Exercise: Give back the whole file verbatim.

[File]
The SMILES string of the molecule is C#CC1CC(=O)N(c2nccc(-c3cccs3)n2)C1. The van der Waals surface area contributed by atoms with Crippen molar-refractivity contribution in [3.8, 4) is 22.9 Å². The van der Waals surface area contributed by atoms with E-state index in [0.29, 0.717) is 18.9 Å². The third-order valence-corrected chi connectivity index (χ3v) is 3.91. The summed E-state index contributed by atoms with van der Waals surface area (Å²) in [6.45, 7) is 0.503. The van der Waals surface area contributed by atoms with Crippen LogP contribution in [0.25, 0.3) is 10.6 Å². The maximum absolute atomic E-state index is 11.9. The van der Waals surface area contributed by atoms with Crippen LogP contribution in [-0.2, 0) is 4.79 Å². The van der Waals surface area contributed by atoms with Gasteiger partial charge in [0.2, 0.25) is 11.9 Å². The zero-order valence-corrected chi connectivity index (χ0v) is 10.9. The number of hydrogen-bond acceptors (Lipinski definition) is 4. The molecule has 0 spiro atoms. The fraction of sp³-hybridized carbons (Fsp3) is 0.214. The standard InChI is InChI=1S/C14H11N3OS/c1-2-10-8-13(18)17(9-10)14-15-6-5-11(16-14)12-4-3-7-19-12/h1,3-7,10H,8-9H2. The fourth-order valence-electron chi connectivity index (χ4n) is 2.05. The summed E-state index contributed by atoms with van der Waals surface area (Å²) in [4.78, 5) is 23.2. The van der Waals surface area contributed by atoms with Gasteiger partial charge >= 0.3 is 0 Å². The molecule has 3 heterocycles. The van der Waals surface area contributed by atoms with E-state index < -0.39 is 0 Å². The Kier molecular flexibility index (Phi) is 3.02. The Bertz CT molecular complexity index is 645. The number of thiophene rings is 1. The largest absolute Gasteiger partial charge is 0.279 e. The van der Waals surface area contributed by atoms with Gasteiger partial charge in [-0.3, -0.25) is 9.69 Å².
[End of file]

The SMILES string of the molecule is C#CC1CC(=O)N(c2nccc(-c3cccs3)n2)C1. The van der Waals surface area contributed by atoms with Crippen molar-refractivity contribution in [3.8, 4) is 22.9 Å². The van der Waals surface area contributed by atoms with E-state index in [0.29, 0.717) is 18.9 Å². The third-order valence-corrected chi connectivity index (χ3v) is 3.91. The summed E-state index contributed by atoms with van der Waals surface area (Å²) in [6.45, 7) is 0.503. The van der Waals surface area contributed by atoms with Crippen LogP contribution in [0.25, 0.3) is 10.6 Å². The maximum absolute atomic E-state index is 11.9. The van der Waals surface area contributed by atoms with Crippen LogP contribution in [-0.2, 0) is 4.79 Å². The van der Waals surface area contributed by atoms with Gasteiger partial charge in [0.2, 0.25) is 11.9 Å². The zero-order valence-corrected chi connectivity index (χ0v) is 10.9. The number of hydrogen-bond acceptors (Lipinski definition) is 4. The molecule has 0 spiro atoms. The fraction of sp³-hybridized carbons (Fsp3) is 0.214. The standard InChI is InChI=1S/C14H11N3OS/c1-2-10-8-13(18)17(9-10)14-15-6-5-11(16-14)12-4-3-7-19-12/h1,3-7,10H,8-9H2. The fourth-order valence-electron chi connectivity index (χ4n) is 2.05. The summed E-state index contributed by atoms with van der Waals surface area (Å²) in [4.78, 5) is 23.2. The van der Waals surface area contributed by atoms with Gasteiger partial charge >= 0.3 is 0 Å². The molecule has 3 heterocycles. The van der Waals surface area contributed by atoms with E-state index < -0.39 is 0 Å². The Kier molecular flexibility index (Phi) is 3.02. The Bertz CT molecular complexity index is 645. The number of thiophene rings is 1. The largest absolute Gasteiger partial charge is 0.279 e. The van der Waals surface area contributed by atoms with Gasteiger partial charge in [-0.3, -0.25) is 9.69 Å².